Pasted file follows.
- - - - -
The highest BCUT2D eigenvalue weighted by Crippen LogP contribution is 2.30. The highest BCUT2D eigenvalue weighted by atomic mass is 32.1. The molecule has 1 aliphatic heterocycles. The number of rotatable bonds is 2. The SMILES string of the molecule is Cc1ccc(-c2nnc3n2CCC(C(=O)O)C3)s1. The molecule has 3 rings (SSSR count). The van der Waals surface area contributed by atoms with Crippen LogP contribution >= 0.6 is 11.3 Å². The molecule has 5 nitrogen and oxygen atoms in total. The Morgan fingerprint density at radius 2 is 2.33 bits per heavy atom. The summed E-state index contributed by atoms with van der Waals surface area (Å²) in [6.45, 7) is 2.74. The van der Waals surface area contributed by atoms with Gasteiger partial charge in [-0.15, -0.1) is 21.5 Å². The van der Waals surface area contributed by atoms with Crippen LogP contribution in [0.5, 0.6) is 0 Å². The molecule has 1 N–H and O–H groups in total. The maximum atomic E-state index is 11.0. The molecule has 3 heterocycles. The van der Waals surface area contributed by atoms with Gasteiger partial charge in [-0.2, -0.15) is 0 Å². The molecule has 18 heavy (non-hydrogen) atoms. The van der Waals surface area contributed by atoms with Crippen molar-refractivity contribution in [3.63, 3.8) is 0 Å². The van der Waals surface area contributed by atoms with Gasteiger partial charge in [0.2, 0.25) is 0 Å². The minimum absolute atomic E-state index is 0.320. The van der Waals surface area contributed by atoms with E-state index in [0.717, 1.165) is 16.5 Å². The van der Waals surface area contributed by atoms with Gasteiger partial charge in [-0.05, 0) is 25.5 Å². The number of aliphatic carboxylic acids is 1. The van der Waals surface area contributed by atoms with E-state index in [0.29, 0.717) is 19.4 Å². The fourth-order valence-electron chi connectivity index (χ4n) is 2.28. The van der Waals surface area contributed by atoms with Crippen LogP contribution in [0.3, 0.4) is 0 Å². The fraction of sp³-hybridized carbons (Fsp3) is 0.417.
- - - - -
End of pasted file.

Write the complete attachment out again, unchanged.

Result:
The highest BCUT2D eigenvalue weighted by Crippen LogP contribution is 2.30. The highest BCUT2D eigenvalue weighted by atomic mass is 32.1. The molecule has 1 aliphatic heterocycles. The number of rotatable bonds is 2. The SMILES string of the molecule is Cc1ccc(-c2nnc3n2CCC(C(=O)O)C3)s1. The molecule has 3 rings (SSSR count). The van der Waals surface area contributed by atoms with Crippen LogP contribution >= 0.6 is 11.3 Å². The molecule has 5 nitrogen and oxygen atoms in total. The Morgan fingerprint density at radius 2 is 2.33 bits per heavy atom. The summed E-state index contributed by atoms with van der Waals surface area (Å²) in [6.45, 7) is 2.74. The van der Waals surface area contributed by atoms with Gasteiger partial charge in [-0.15, -0.1) is 21.5 Å². The van der Waals surface area contributed by atoms with Crippen LogP contribution in [0.5, 0.6) is 0 Å². The molecule has 1 N–H and O–H groups in total. The maximum atomic E-state index is 11.0. The molecule has 3 heterocycles. The van der Waals surface area contributed by atoms with Gasteiger partial charge in [-0.2, -0.15) is 0 Å². The molecule has 18 heavy (non-hydrogen) atoms. The van der Waals surface area contributed by atoms with Crippen molar-refractivity contribution in [3.63, 3.8) is 0 Å². The van der Waals surface area contributed by atoms with Gasteiger partial charge in [0.2, 0.25) is 0 Å². The minimum absolute atomic E-state index is 0.320. The van der Waals surface area contributed by atoms with E-state index in [0.717, 1.165) is 16.5 Å². The van der Waals surface area contributed by atoms with Gasteiger partial charge in [-0.05, 0) is 25.5 Å². The number of aliphatic carboxylic acids is 1. The van der Waals surface area contributed by atoms with E-state index in [0.29, 0.717) is 19.4 Å². The fourth-order valence-electron chi connectivity index (χ4n) is 2.28. The van der Waals surface area contributed by atoms with Crippen LogP contribution in [0.3, 0.4) is 0 Å². The fraction of sp³-hybridized carbons (Fsp3) is 0.417.